Protective barriers are necessary to prevent people in and around buildings from an accidental fall at an unguarded change of level.
In assessing the type of barrier to be used, the likely hazards, the use of the building and the risks to the people that may be present should all be considered. Any barrier should minimise the risk of persons falling or slipping through gaps in the barrier.
Young children are often adept at climbing within their reach. It is important that the design of protective barriers restrict the ability of young children to climb them, thereby reducing the possibility of injury from falls.
Conversions - in the case of conversions, as specified in regulation 4, the building as converted shall meet the requirements of this standard in so far as is reasonably practicable, and in no case be worse than before the conversion (regulation 12, schedule 6).
In the interests of safety, protective barriers should be provided where there is a sudden change in level and the possibility of severe injury from a fall.
At a change of direction on an access route, a drop of any height can be a hazard, particularly to a wheelchair user or a person with a visual impairment. A protective barrier should be provided both where a significant drop occurs and in locations where a smaller change of level may increase the risk of injury.
It is not practical to provide a barrier at every change in level, but a protective barrier for pedestrians should be provided at the edge of:
every floor, stair, ramp, landing, raised floor or other raised area to which people have access, where there is a difference in level of 600mm or more, and
any change in direction on an access or circulation route which is raised above the level of the surrounding surfaces.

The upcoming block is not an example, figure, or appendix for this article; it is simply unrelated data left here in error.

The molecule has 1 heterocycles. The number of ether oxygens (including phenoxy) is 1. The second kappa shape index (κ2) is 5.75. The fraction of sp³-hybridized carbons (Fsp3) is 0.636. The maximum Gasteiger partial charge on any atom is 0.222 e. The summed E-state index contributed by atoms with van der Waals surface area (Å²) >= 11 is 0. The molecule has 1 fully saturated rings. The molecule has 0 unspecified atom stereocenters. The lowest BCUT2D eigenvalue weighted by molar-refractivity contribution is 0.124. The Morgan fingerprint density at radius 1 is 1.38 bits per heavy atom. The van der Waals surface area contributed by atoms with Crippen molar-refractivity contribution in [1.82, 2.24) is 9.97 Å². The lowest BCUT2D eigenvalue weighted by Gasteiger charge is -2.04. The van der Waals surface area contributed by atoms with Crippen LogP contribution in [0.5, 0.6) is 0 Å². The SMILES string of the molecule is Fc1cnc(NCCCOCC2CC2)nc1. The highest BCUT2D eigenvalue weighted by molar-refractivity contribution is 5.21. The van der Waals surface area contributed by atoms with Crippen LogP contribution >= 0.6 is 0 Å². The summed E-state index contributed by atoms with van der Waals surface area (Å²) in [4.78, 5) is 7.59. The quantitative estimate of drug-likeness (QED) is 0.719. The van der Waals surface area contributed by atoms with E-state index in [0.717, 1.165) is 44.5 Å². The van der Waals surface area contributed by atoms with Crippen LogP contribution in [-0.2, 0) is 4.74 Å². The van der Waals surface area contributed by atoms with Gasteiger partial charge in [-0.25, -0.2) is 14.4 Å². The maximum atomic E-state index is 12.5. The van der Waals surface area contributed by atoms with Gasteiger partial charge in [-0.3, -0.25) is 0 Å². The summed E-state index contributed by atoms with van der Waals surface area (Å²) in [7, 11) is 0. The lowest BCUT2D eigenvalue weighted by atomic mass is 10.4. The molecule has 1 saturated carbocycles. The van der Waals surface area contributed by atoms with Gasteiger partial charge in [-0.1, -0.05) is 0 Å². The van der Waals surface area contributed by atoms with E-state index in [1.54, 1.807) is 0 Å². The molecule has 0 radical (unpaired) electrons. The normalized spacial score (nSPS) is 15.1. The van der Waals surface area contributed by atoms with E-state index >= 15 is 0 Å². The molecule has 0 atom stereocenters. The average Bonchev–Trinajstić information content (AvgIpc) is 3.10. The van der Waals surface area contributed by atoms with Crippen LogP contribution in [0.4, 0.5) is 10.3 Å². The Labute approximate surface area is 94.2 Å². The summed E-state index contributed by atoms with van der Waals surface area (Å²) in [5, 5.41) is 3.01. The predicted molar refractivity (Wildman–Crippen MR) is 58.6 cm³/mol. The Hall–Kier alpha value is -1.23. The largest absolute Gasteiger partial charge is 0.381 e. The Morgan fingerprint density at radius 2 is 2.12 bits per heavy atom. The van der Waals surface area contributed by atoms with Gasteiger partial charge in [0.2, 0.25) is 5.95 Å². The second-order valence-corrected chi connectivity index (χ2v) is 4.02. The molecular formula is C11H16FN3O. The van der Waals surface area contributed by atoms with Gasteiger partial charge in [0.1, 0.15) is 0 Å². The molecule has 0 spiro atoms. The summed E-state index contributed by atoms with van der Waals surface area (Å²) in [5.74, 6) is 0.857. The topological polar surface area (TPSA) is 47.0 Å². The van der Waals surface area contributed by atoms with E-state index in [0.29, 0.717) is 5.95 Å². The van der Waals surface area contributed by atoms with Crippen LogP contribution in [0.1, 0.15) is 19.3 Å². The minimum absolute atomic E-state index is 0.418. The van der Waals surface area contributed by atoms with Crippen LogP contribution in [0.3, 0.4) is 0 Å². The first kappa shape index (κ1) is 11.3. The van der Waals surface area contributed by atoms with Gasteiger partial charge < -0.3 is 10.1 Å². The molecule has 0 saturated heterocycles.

However there is no need to provide a protective barrier in a location which would prevent intended access route or be incompatible with the normal use of an area, such as to the edge of a loading bay.
To ensure a person can be aware of the presence of a protective barrier it should, unless within a dwelling or forming part of a wall or partition, contrast visually with surrounding surfaces. If a barrier is principally glazed, the recommendations for marking given in clause 4.8.2 should be followed.
In and around domestic buildings, gaps in any protective barrier should not be large enough to permit a child to pass through.
To ensure this, openings in a protective barrier should prevent the passage of a 100mm diameter sphere. However the space between a rise in a stair and the lowest edge of the protective barrier may be larger than 100mm, provided the lowest edge of the barrier is not more than 50mm above, and parallel to, the pitch line of the stair.
A protective barrier should be designed and constructed so that it cannot be easily climbed by young children. The provision of potential hand and footholds should be minimised.
A protective barrier, and any wall, partition or fixed glazing accepted instead of a barrier should be secure, capable of resisting loads calculated in accordance with BS EN 1991-1-1 and the associated PD 6688-1-1 and be of a height as follows:
Table 4.7. Height of pedestrian protective barriers
|Location||Minimum height (mm) |
|At the edge of a floor in front of walls, partitions and fixed glazing incapable of withstanding the loads specified in BS EN 1991-1-1/PD 6688-1-1||800|
|In front of an openable window||800 |
|On a stair or ramp flight wholly within a dwelling||840 |
|On a stair or ramp flight outwith a dwelling||900 |
|To a gallery, landing or raised area within a dwelling||900|
|All other locations||1100|
A handrail provided in accordance with clauses 4.3.14 and 4.3.15 may form the top of a protective barrier if the heights in this table are met.
Protective barriers should be installed where the opening window has:
a sill that is less than 800mm above finished floor level, and
an operation that will allow the possibility of falling out, and
a difference in level between the floor level and the ground level of more than 600mm.
At 2 storeys or more above ground level, reference should be made to clause 4.8.4 where external glazing is cleanable from within the building.
Where a handrail forming the top of a protective barrier to a flight meets a protective barrier to a landing, the height of the latter may be reduced for a distance not more than 300mm to permit a smooth junction.
Where a continuous pedestrian protective barrier is not provided to the edge of a ramp flight, a kerb upstand of at least 100mm high should be provided to any open side of the flight where there is a drop of any height. However the use of an upstand kerb alone in open landscaping is not recommended as it may present a potential trip hazard.
Alternatively, an external ramp flight may be provided with a landscaped margin, level with the edge or the ramp for a distance of 600mm before any grading.